Two new surveys released Thursday, one from Gallup and the other from Freedom House, offer global views on U.S. world leadership under President Donald Trump and the country’s long-time commitment to promoting and supporting democracy around the world. Both reveal sharp declines.
Gallup’s “Rating World Leaders: 2018” survey shows a dip of 18% in approval of U.S. global leadership, from 48% in 2016 to 30% in 2017. That’s the lowest approval rating since Gallup’s first global leadership survey in 2007.
Freedom House, an independent watchdog organization “dedicated to the expansion of freedom and democracy around the world,” chides the United States and its president for being unable or unwilling “to lead democracies in effectively confronting the growing threat from Russia and China, and from the other states that have come to emulate their authoritarian approach.”
According to Gallup, Germany, with a leadership approval rating of 41%, replaced the United States as the top-rated global leader. China, with a rating of 31% also edged out the United States (30%), which managed only to get a higher rating than Russia (27%). These were the four choices respondents were asked to rank in every country surveyed.
U.S. leadership approval ratings declined by 10 percentage points or more in 65 counties, including such one-time friendlier countries like Great Britain, France, Germany, Canada, Mexico and Australia. Leadership approval ratings rose by 10 points or more in just four countries: Belarus, Israel, Macedonia and Liberia.
In the Americas — North and South America, Canada and Mexico — leadership approval ratings were highest for Germany (31%), followed by China (28%) and the United States and Russia (tied with 24% each). Disapproval was highest for the United States (58%), followed by Russia (38%), China (35%) and Germany (29%). U.S. disapproval ratings in the Americas topped 40% in every country. The highest disapproval rating was posted in Canada (76%).
In Europe, approval of U.S. leadership fell from 44% in 2016 to 25% in 2017, while the disapproval rating rose from 36% to 56%. Russians and Icelanders are the most likely people in the world to disapprove of U.S. leadership, with an approval rating of just 8%. Only 13% of Norwegians approve of U.S. leadership, compared with 83% who disapprove. Germany (54%) gets the highest approval ratings in Europe, more than double second-place China (25%).
Approval ratings of U.S. leadership from Asian nations dropped from 38% in 2016 to 30% in 2017. Germany gets the highest approval rating (35%), followed by China (32%). Pakistan leads the U.S. disapproval ranking (76%), followed by the Palestinian Territories (72%) and New Zealand (71%).
U.S. leadership gets its overall highest approval score (51%) and its overall lowest disapproval score (21%) in Africa. On the approval side, China is a close second with 50% rating, followed by Germany (45%) and Russia (36%). China’s leadership gets the lowest disapproval score (15%), followed by Germany (17%). Russia’s disapproval score is 22%, only one point worse than the U.S. score.
Gallup cited Trump’s “America First” foreign policy as the key to the decline in America’s leadership role. Abandoning the Trans-Pacific Partnership (TPP), withdrawing from the global climate agreement, threatening to terminate the North American Free Trade Agreement (NAFTA) and insisting that Mexico pay for a border wall are instances of policies that rankled respondents.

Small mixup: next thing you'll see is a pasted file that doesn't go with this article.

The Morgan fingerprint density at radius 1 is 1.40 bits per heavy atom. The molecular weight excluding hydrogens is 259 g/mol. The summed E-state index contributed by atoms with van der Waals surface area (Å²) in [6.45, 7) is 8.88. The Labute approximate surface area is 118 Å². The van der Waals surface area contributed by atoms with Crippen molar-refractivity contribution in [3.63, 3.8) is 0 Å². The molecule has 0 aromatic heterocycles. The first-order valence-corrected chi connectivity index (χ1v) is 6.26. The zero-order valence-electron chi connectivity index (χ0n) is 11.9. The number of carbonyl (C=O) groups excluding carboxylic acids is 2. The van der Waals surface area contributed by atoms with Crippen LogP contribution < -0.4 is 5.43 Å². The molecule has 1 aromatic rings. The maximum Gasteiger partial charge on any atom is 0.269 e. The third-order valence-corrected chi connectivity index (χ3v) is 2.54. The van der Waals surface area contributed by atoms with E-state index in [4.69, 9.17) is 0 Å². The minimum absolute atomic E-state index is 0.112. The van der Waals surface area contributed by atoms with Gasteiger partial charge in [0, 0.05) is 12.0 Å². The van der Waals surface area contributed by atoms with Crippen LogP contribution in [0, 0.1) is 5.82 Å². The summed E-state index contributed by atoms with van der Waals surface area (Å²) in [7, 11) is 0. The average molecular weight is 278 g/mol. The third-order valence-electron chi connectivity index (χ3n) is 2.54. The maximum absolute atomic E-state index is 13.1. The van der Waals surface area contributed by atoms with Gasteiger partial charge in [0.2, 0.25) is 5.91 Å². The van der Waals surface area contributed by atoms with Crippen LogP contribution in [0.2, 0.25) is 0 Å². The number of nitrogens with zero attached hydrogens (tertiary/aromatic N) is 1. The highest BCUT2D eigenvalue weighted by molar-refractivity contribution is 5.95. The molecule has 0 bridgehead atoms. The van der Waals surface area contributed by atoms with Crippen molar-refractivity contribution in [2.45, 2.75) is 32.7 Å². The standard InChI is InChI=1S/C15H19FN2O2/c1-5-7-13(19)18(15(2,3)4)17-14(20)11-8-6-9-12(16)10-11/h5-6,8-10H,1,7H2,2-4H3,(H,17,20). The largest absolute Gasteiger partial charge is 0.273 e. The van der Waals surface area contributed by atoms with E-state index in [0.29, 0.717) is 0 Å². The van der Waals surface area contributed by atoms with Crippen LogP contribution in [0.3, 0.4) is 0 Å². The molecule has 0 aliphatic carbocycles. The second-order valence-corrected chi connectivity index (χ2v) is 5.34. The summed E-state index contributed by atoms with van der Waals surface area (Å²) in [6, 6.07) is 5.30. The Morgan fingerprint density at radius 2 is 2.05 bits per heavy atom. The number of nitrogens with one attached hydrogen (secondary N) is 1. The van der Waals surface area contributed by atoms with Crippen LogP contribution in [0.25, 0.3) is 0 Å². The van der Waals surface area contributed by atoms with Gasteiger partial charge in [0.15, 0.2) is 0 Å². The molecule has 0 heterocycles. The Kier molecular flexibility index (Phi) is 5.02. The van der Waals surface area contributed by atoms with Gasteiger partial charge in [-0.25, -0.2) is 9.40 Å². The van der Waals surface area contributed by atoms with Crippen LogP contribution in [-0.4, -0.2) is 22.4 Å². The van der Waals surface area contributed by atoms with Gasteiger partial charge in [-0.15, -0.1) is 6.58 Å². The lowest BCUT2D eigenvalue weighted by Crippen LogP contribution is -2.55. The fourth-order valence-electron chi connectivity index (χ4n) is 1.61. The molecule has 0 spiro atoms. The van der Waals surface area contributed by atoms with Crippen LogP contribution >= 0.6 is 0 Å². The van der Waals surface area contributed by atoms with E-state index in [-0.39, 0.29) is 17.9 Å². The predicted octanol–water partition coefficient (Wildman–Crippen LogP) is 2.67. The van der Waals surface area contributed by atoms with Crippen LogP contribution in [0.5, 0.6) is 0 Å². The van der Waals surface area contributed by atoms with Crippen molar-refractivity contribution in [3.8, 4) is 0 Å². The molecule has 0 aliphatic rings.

In its report, “Freedom in the World,” Freedom House writes that democracy “finds itself battered and weakened” today and that the number of countries that suffered setbacks to democracy outnumbered those that registered gains for the 12th consecutive year. The report elaborates:
The retreat of democracies is troubling enough. Yet at the same time, the world’s leading autocracies, China and Russia, have seized the opportunity not only to step up internal repression but also to export their malign influence to other countries, which are increasingly copying their behavior and adopting their disdain for democracy. A confident Chinese president Xi Jinping recently proclaimed that China is “blazing a new trail” for developing countries to follow. It is a path that includes politicized courts, intolerance for dissent, and predetermined elections.
The report also points to the further and faster erosion of America’s own democratic standards:
The United States has experienced a series of setbacks in the conduct of elections and criminal justice over the past decade—under leadership from both major political parties—but in 2017 its core institutions were attacked by an administration that rejects established norms of ethical conduct across many fields of activity. President Trump himself has mingled the concerns of his business empire with his role as president, appointed family members to his senior staff, filled other high positions with lobbyists and representatives of special interests, and refused to abide by disclosure and transparency practices observed by his predecessors.
According to Freedom House, of the 49 countries it designates as “Not Free,” the 12 worst are:
- South Sudan
- North Korea
- Equatorial Guinea
- Saudi Arabia
- Central African Republic
Methodology: Gallup based its report on face-to-face and telephone interviews with approximately 1,000 adults conducted between March and November 2017. In 134 countries or areas, residents were asked to rate U.S., German and Russian leadership, and residents in 135 countries or areas were asked to rate the leadership of China.